The Impossibility of Corporate Political Ideology: Upholding SEC Climate Disclosures Against Compelled Commercial Speech Challenges

Erin Murphy | April 14, 2024

To address the increasingly dire climate crisis, the SEC will require public companies to reveal their business’s environmental impact to the market through climate disclosures. Businesses and states challenged the required disclosures as compelled, politically motivated speech that risks putting First Amendment doctrine into further jeopardy. In the past five years, the U.S. Supreme Court has demonstrated an increased propensity to hear compelled speech cases and rule in favor of litigants claiming First Amendment protection from disclosing information that they disagree with or believe to be a politically charged topic. Dissenting liberal Justices have decried these practices as “weaponizing the First Amendment” to evade government regulation.

The threshold question—whether certain types of speech such as securities regulations implicate the First Amendment—is rarely addressed by the Court and has never been affirmatively decided. Historically, commercial speech (expression by a corporation about an economic transaction) receives lower levels of protection relative to political or individual speech. The Court has held that compelled commercial disclosures of a factual and uncontroversial nature required only rational basis review. The Court, however, has never ruled on protections for corporations when the compelled speech is potentially of a political, rather than purely factual, nature and has continually avoided this question with narrow holdings and carved out exceptions. A First Amendment challenge to climate disclosures would force them to confront it directly.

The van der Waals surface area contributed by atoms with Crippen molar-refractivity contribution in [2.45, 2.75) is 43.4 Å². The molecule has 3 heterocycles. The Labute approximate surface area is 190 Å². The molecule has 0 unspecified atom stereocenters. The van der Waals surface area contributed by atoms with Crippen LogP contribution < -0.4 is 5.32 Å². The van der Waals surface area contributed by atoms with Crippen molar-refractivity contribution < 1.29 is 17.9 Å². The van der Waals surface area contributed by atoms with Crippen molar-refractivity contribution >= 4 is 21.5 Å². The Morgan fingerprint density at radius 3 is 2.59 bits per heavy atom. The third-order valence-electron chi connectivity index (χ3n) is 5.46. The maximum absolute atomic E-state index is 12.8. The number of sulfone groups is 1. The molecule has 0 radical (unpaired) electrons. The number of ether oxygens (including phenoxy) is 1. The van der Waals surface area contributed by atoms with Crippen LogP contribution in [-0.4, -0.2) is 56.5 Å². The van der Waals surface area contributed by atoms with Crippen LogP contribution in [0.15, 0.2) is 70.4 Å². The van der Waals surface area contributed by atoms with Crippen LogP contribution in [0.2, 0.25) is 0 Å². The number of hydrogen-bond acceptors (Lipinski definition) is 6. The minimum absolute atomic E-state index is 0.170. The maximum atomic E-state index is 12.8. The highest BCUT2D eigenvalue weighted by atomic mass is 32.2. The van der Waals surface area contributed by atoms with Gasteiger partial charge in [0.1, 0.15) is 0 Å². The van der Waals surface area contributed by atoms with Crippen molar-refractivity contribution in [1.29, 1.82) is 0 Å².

If the challenges to the SEC climate disclosures reach the Court, it will need to consider its precedents in both commercial and compelled speech cases and incorporate the most applicable First Amendment theory. This Note argues that the compelled speech doctrine is the appropriate First Amendment analysis in deciding whether a corporation can be forced to speak and add more speech to the marketplace. By relying upon compelled speech doctrine and addressing the unnatural fit between speaker rights and corporate law, this Note ultimately concludes that corporations do not have personal First Amendment rights, and, as a result, climate regulations should only be subject to rational basis review.